[CLUE-Cert] Answers to some of the questions from last meeting
jlkottal at americanisp.net
Fri Dec 1 07:57:35 MST 2000
This may answer some of the questions from Wednesday nights meeting:
Links (This if from Aeleen Fritsch's Essential System Administration,
and I think it will also apply to Linux):
A hard link associates two (or more) filenames with the same inode.
Hard links all share the same disk data blocks while functioning as
independent directory entries. Hard links may not span physical devices.
Symbolic (soft) links are pointer files that name another file
elsewhere in the filesystem. A symbolic link is a file which points to
another pathname in the filesystem. Symbolic links may span physical
The two types of links behave similarly, but are not identical. As
an example, consider a file INDEX, to which there is a hard link HLINK
and a symbolic link SLINK. Lisitng the contents of any of them with a
command like cat will result in the same output. For both INDEX and
HLINK, the disk contents pointed to by the addresses in their common
inode will be accessed and displayed. For SLINK, the disk contents
referenced by the address in its inode will point to the pathname for
INDEX; when it is followed, INDEX's inode will be accessed next, and
finally its data blocks will be displayed.
In directory listings, HLINK will be indistinguishable from INDEX.
Changes made to either file will affect both of them, since they share
the same disk blocks. However, moving either file with them mv command
will not affect the other one, since moving a file only involves
altering a directory entry (keep in mind that pathnames are not stored
in the inode). Similarly, deleting INDEX will not affect HLINK, which
will still point to the same inode. If a new file in the current
directory named INDEX is subsequently created, there will be no
connection between it and HLINK because when the new file is created, it
will be assigned a free inode. Although they are initially created via
an existing file, hard links are linked only to an inode, not to the
other file. In fact, all regular files are technically hard links.
In contrast, as symbolic link SLINK to index will behave
differently. The symbolic link appears as a separate entry in the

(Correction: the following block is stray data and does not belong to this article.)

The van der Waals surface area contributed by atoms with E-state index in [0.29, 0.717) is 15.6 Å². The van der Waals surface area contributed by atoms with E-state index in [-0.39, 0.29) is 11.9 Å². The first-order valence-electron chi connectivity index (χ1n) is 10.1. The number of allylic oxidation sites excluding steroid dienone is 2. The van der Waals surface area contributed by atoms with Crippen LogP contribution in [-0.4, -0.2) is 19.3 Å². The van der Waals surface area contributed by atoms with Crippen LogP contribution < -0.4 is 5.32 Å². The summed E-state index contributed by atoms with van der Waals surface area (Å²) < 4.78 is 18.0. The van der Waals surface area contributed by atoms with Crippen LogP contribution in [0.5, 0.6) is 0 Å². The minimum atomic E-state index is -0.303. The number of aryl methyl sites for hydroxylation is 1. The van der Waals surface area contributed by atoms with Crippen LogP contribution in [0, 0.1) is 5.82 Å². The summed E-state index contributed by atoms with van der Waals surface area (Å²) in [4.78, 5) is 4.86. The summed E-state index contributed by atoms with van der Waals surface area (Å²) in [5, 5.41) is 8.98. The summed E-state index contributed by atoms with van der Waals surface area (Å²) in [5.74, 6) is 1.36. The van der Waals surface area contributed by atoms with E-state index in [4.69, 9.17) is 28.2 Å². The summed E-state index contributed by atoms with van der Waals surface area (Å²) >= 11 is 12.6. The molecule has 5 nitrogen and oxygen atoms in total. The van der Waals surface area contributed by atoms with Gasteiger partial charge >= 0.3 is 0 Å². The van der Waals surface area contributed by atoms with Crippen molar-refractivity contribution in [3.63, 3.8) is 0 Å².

directory lisitngs, marked as a link with an "l" as the first character
in the mode string. Symbolic links are always very small files while
every hard link to a given file is exactly the same size (HLINK is
naturally the same length as index).
Changes made by referencing either the real filename or the symbolic
link will affect the contents of INDEX. Deleting INDEX will also break
access via the symbolic link; SLINK will point nowhere. But if another
file INDEX is subsequently recreated, SLINK will once again be linked to
it. Deleting SLINK will have no effect on INDEX.
Types of Files
Fritsch gives the following as file types under UNIX: regular files,
directories, special files (character and block files), links, sockets,
and named pipes.
Nemeth (UNIX System Administration Handbook (Third edition), aka
"The Purple Book") gives the following: regular files, directories,
character device files, block device files, UNIX domain sockets, named
pipes (FIFOs), symbolic links.
Named pipes vs pipes
From Steven's Advanced Programming in the UNIX Environment (APUE):
Pipes are the oldest form of UNIX IPC (interprocess
communication). They have two limitations:
1. They are only half-duplex. Data flows only in one
2. They can be used only between processes that have a
Stream pipes get around the first limitation, and FIFOs and named
stream pipes get around the second limitation. Despite these
limitations, half-duplex pipes are still the most commonly used form of
A named pipe (FIFO) is a special type of pipe that exists as a name
in the filesystem, but behaves like an unamed pipe. Named pipes allow
unrelated processes to exchange data. (Stones and Matthew, Beginning
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